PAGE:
General Construction Notes

Surface Mount Components

Some kits need to use SMT components. When needed we always try to use 0805 or larger footprints for resistors, capacitors and LED as these are generally easy for everyone to solder.

With the 0805 (and larger) and SOIC (and larger) SMD components you will not have any real soldering problems. It is just a matter of developing a good technique and having the right tools.

You should get yourself a pair of fine nose tweezers (ones that go to a sharp point and the tips meet cleanly and firmly


When soldering SMT components you should use a fine gauge solder (less than 0.7mm is recommended) and a soldering iron with a fine tip.

SMT Resistors and Capacitors

  1. Optionally apply some flux to the pads
  2. Apply a small dab of solder to one pad on the pcb for the component
  3. Hold the component with a pair of small-nosed tweezers and bring it up to the pcb footprint with the body parallel to the pcb. Apply heat to the soldered pad and when it flows slide the SMT component in to position. Remove the soldering iron, let the solder joint set and then release the tweezers. The component should be sitting reasonably central between the pads and have enough exposed pcb pad on the unsoldered end to allow it to be soldered. Check that the component is flat against the PCB, if not then apply a bit of downwards pressure to the component and then reflow the soldered pad
  4. Put the tip of the soldering iron on the pcb pad to heat it up, apply solder and then move the soldering iron in to contact with the SMT component pad. The solder should flow with the tip and on to the component pad.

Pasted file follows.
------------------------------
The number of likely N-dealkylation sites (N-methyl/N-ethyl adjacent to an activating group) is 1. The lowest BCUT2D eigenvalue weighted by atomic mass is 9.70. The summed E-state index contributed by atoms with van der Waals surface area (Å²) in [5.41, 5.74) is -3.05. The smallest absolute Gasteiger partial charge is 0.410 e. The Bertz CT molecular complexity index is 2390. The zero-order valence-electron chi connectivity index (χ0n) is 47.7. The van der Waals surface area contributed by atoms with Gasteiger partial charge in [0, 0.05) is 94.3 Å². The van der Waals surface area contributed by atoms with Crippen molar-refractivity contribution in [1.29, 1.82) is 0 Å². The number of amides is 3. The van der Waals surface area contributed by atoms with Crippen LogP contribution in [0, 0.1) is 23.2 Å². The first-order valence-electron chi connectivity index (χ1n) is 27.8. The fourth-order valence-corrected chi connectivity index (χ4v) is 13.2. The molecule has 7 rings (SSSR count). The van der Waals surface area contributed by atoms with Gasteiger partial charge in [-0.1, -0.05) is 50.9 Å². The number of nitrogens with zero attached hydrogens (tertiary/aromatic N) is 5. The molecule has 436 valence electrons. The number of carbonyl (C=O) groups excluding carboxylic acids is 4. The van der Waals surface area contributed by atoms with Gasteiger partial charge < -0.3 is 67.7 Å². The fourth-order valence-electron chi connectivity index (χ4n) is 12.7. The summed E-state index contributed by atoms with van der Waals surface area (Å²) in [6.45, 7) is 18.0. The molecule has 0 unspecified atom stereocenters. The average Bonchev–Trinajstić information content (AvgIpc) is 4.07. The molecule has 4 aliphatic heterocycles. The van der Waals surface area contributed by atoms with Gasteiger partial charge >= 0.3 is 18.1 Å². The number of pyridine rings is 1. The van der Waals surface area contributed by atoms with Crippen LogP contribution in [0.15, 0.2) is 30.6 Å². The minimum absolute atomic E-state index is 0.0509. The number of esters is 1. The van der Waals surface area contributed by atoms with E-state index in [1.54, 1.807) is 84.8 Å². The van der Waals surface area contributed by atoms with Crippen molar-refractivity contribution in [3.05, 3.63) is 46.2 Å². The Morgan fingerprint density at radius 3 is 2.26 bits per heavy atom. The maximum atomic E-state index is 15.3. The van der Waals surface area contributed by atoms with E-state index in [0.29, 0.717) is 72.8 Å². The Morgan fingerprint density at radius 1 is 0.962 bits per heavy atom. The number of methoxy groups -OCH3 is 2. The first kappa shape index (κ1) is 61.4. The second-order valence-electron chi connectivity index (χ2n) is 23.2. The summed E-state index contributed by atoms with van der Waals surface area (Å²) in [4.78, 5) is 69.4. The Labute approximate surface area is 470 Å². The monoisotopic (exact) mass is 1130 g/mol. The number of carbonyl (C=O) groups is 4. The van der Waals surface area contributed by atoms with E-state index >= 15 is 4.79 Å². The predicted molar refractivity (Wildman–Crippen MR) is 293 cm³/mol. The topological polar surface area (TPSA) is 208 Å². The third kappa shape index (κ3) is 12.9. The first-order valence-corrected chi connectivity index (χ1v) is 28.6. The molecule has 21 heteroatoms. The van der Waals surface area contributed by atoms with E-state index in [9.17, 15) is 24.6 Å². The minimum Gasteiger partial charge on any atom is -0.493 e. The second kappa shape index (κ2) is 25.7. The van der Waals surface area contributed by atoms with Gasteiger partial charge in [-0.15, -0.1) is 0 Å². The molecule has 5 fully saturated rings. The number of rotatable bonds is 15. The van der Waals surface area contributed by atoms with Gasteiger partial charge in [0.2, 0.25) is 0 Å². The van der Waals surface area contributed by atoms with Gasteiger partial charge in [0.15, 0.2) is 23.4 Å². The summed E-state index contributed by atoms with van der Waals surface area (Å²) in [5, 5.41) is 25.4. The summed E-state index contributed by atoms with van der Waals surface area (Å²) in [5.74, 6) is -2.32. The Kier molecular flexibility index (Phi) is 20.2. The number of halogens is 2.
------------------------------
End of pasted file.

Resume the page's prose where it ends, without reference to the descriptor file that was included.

Being right-handed, I pre-solder all the right-hand pads on horizontal components and top pads on vertical components and then use the above method to fit all the SMT components.

A good solder joint, not too much solder

For SOIC devices you again place it on its pads this time making sure that all the legs sit squarely on their pads. Press the centre of the device with the tweezers and solder 2 diagonally opposing pins. Double check that all the legs neatly line up on the pads on the pcb and that they don't bridge to an adjoining pad. When happy, carefully solder the other pins. For small SOIC’s like this I would suggest you try soldering each pin separately. Do this by keeping the amount of solder on the iron as small as possible. Clean the iron tip between every solder operation, this will minimize the build up of dirt and solder and allow you to maintain control over how much solder is being applied.

If you do end up with a solder bridge between 2 legs then don't try using the iron to remove the excess, you will inevitably bend the legs, make it worse or cook the chip. Use a piece of solder-wick, place it over the solder bridge and then press the iron tip against the wick, you will see the solder flow in to the wick. Remove the iron and the wick, at the same time, making sure you move AWAY from the legs and not across them.

Once soldering is complete wash the board thoroughly to remove all traces of flux. Use a toothbrush and a suitable flux cleaner.

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